Central to the balance discussion is Muthusamy, who enhanced his chances of playing in Pune by remaining unbeaten over 214 deliveries across two innings. However, if he is to play as the all-rounder and facilitate the inclusion of an extra seamer, then he would have to bowl more than the 18 he did over the match, which included just three overs in India's second innings. Du Plessis said Muthusamy's batting potential would hold him in good stead going into the remainder of the series.

"He played unbelievably well. You could see that technically he is very sound against spin which is something he has worked really hard on. I haven't seen much of him personally over my career but great to see that he offers us balance. Obviously bowls a bit as well, so it helps.

"[But] the batting at the No. 7 and 8 position, it's always something that we are really looking for as a team. Batted with real maturity and both innings. He still hasn't been out in Test cricket. Making it hard for us not to look at him, even leaving him out in the second Test. He is putting up the numbers on the scoreboard, which is what we want. It's not easy to get runs and he showed that he has got the technique to get through the challenging spin conditions. That's a huge attribute to have for this Test series."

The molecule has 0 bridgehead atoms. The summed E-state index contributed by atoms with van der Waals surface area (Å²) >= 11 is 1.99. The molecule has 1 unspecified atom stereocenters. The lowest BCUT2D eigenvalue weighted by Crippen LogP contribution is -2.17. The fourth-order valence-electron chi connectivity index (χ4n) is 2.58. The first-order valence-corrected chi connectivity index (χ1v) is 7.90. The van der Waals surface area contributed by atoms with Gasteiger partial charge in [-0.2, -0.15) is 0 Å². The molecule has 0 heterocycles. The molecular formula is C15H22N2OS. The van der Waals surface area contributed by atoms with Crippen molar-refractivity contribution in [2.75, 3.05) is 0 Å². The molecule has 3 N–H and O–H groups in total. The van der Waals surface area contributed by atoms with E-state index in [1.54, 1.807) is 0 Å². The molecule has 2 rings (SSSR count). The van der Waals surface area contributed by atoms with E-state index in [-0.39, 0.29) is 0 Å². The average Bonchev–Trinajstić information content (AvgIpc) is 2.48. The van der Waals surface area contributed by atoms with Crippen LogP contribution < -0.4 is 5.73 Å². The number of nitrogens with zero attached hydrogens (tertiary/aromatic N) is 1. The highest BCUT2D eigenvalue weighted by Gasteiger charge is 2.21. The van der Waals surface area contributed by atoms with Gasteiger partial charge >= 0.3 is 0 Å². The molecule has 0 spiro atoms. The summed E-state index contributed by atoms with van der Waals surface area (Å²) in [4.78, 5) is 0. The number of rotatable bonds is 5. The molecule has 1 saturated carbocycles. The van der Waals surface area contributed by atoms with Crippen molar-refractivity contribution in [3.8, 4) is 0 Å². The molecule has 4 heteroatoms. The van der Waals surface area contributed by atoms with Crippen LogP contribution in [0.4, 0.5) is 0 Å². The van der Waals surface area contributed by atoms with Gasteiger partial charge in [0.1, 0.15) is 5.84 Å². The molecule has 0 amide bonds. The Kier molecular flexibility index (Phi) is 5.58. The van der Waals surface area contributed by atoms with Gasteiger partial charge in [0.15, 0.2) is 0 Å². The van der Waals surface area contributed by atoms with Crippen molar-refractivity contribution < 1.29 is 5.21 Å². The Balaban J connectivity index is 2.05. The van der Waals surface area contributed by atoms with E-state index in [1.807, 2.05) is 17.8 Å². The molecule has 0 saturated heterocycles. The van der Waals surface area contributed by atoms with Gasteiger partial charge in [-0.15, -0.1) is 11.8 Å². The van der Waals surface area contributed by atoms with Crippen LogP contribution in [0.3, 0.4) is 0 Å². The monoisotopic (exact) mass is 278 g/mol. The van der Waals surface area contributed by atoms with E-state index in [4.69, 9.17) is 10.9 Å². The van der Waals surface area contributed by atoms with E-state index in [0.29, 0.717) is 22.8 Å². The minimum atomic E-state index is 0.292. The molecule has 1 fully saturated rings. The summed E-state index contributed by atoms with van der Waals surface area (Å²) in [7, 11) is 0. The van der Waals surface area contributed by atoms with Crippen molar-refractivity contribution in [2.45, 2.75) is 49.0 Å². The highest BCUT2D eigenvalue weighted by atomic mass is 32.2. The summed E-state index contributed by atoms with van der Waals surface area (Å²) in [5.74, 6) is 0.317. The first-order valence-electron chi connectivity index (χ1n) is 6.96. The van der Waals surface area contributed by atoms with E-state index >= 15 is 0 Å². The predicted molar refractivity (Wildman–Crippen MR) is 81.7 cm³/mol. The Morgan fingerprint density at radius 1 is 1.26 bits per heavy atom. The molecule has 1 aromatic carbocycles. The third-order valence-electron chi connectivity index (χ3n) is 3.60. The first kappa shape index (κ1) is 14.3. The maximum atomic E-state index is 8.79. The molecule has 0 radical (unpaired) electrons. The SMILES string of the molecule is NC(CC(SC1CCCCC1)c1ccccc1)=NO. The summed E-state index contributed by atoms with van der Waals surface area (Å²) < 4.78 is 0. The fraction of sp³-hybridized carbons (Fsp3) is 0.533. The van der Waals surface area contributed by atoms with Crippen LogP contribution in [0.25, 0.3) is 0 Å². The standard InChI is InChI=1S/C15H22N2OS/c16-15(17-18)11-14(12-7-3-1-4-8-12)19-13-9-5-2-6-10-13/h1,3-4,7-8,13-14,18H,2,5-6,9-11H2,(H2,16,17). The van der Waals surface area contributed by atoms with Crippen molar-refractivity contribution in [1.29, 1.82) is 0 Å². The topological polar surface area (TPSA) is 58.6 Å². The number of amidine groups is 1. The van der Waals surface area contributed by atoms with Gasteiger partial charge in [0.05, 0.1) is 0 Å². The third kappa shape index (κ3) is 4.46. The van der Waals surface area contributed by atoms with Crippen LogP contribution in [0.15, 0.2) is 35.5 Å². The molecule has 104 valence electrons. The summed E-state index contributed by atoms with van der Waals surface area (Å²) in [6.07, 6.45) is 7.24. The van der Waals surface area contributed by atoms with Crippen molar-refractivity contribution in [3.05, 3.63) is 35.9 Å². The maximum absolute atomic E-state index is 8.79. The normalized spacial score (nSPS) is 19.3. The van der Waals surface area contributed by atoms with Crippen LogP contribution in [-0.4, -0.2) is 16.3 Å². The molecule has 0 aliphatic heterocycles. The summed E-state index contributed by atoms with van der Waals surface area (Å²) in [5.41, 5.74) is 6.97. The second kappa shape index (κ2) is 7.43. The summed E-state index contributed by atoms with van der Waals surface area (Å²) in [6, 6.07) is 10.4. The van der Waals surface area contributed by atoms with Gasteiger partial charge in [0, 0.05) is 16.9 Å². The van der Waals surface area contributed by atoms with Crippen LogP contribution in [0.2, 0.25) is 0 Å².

Du Plessis also backed his deputy Temba Bavuma to deliver at No. 4, a position the captain relinquished in order to spread the experience over an otherwise inexperienced line-up in transition post the retirements of AB de Villiers and Hashim Amla. Bavuma, widely tipped as being among the more technically accomplished batsmen in the current setup, fell to deliveries that didn't rise in either innings at Vizag, dismissals that were deemed unlucky by his captain.

"The reason why I initially moved to No. 5 was that I was more equipped to play both roles in the middle and in the beginning," du Plessis said. "When you are batting with the tail, I can take the game on as well. Similar with Quinton [de Kock]. That's the reason why you try and split up your experienced and your young players up.

"Hash has gone now. Temba has played 30-odd Tests [37] but before it was Hash at 3, the younger batsman at 4, the experience at 5 and then Qunniy with his free-flow at 6. Now that Hash is not there, the reason why Temba is batting at No. 4 is that he is technically a very, very good player. You might say his numbers probably don't back that up but technically he is one of our better players and we know that. We are just trying to give him that backing that he deserves, the confidence to bat in a big position, at No. 4.

"We believe that he will get the runs. I thought he was very unlucky this innings, getting two balls for a guy that's two foot one to get two that stay low it is very unlucky. He is batting really well, he batted very well in the warm-up game, so I have got a lot of confidence in him that he will come good. Even now, being the vice-captain, leadership will help him get some more runs for the team and he is going to be a big player for the Proteas going forward."